Blues Singer Anita White Defiantly Responds To Lady A Lawsuit: ‘I Am Not Going To Be Erased’

Country trio Lady A’s recent name change from original moniker Lady Antebellum was orchestrated to erase the tinge of racism associated with the word “antebellum” and its associations with slavery and the Confederacy.

However, the band’s quick name change apparently wasn’t accompanied by enough due diligence. As a result, it was only after the name change that they discovered Seattle-based blues singer Anita White has called herself Lady A for years, and even recorded several albums under that name.

The end result is the awkward scenario of an all-white group suing a Black woman over a name that she’s used for more than 20 years.

After the group launched its lawsuit on Wednesday, suing for the right to continue using the Lady A trademark, White is responding to the suit, which the group members claim they were forced to launch when White allegedly demanded $10 million to grant permission.

RELATED: Lady A Suing Black Singer Who’s Used The Name For Decades

In an interview with Vulture, White breaks her silence and shares her version of what went down.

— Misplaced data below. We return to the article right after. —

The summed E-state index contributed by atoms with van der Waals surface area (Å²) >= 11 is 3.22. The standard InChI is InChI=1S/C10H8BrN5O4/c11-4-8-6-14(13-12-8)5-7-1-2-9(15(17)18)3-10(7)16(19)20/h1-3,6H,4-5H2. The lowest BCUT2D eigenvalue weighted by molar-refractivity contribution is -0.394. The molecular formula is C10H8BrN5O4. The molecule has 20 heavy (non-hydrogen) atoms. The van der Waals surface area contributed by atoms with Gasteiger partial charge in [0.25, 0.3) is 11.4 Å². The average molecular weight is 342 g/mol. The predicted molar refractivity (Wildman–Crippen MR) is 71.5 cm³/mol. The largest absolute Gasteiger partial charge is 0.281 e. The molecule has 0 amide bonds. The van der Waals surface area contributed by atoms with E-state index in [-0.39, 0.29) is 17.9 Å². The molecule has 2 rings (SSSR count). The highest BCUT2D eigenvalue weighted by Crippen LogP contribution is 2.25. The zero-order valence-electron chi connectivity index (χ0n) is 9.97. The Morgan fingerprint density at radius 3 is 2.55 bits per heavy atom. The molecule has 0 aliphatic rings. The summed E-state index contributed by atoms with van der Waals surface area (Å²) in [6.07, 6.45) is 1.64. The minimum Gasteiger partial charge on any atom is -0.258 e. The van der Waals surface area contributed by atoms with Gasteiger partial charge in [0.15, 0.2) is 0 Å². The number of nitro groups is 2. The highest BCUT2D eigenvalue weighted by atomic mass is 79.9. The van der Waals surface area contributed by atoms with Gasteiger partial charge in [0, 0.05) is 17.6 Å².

“I was quiet for two weeks because I was trying to believe that it was going to be okay and that they would realize that it would be easier to just change their name, or pay me for my name,” White says. “But here we go again with another white person trying to take something from a Black person, even though they say they’re trying to help.”

She added: “You don’t get to just come and take because you have that privilege. We don’t have that luxury or that privilege, so we need somebody to help us and lift us up.”

The group members and White had a Zoom meeting, where “progress” was said to have been made. However, White now says she “think[s Lady A the trio] always knew what they were gonna do,” recalling that band members Dave Haywood, Charles Kelley and Hillary Scott asked her several times post a photo of the meeting on her social media.

 

The preliminary contract she received on June 30, she says, “had no substance,” explaining the contract “said that we would coexist and that they would use their best efforts to assist me on social media platforms, Amazon, iTunes, all that. But what does that mean? I had suggested on the Zoom call that they go by the Band Lady A, or Lady A the Band, and I could be Lady A the Artist, but they didn’t want to do that.”

RELATED: Lady A Calls Blues Singer Lady A To Talk About Use Of Name

She also addressed the band’s contention that she demanded $10 million, and did not dispute the figure. However, she insisted that of that money, she’d keep half while the remaining $5 million would be distributed to various charities, “including organizations that provide support to other independent Black artists.”

States White: “If you want to be an advocate or an ally, you help those who you’re oppressing. And that might require you to give up something because I am not going to be erased.”

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